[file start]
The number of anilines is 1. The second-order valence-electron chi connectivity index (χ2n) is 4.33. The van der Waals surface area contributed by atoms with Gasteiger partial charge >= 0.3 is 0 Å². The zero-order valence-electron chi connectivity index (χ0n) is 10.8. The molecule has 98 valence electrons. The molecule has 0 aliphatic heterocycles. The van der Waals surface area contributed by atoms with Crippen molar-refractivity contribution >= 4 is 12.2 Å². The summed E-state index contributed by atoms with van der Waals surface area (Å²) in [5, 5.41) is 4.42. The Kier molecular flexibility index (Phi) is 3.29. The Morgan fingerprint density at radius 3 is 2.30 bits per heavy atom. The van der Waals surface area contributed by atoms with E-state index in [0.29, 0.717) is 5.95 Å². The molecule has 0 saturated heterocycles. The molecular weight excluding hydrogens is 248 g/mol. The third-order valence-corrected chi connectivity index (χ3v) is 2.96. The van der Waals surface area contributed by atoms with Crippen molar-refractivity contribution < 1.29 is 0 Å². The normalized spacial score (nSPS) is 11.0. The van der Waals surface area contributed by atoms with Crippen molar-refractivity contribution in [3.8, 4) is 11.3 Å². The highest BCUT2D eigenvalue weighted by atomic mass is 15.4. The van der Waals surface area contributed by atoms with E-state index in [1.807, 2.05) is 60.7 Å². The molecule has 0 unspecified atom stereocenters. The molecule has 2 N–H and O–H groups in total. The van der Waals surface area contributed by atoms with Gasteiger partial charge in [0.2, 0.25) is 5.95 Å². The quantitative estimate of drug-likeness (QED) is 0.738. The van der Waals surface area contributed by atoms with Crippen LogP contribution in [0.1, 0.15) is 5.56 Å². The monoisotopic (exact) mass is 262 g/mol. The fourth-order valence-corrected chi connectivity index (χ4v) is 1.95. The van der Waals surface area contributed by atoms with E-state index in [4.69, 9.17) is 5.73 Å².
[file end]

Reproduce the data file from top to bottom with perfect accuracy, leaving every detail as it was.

The number of anilines is 1. The second-order valence-electron chi connectivity index (χ2n) is 4.33. The van der Waals surface area contributed by atoms with Gasteiger partial charge >= 0.3 is 0 Å². The zero-order valence-electron chi connectivity index (χ0n) is 10.8. The molecule has 98 valence electrons. The molecule has 0 aliphatic heterocycles. The van der Waals surface area contributed by atoms with Crippen molar-refractivity contribution >= 4 is 12.2 Å². The summed E-state index contributed by atoms with van der Waals surface area (Å²) in [5, 5.41) is 4.42. The Kier molecular flexibility index (Phi) is 3.29. The Morgan fingerprint density at radius 3 is 2.30 bits per heavy atom. The van der Waals surface area contributed by atoms with E-state index in [0.29, 0.717) is 5.95 Å². The molecule has 0 saturated heterocycles. The molecular weight excluding hydrogens is 248 g/mol. The third-order valence-corrected chi connectivity index (χ3v) is 2.96. The van der Waals surface area contributed by atoms with Crippen molar-refractivity contribution < 1.29 is 0 Å². The normalized spacial score (nSPS) is 11.0. The van der Waals surface area contributed by atoms with Crippen molar-refractivity contribution in [3.8, 4) is 11.3 Å². The highest BCUT2D eigenvalue weighted by atomic mass is 15.4. The van der Waals surface area contributed by atoms with E-state index in [1.807, 2.05) is 60.7 Å². The molecule has 0 unspecified atom stereocenters. The molecule has 2 N–H and O–H groups in total. The van der Waals surface area contributed by atoms with Gasteiger partial charge in [0.2, 0.25) is 5.95 Å². The quantitative estimate of drug-likeness (QED) is 0.738. The van der Waals surface area contributed by atoms with Crippen LogP contribution in [0.1, 0.15) is 5.56 Å². The monoisotopic (exact) mass is 262 g/mol. The fourth-order valence-corrected chi connectivity index (χ4v) is 1.95. The van der Waals surface area contributed by atoms with E-state index in [4.69, 9.17) is 5.73 Å².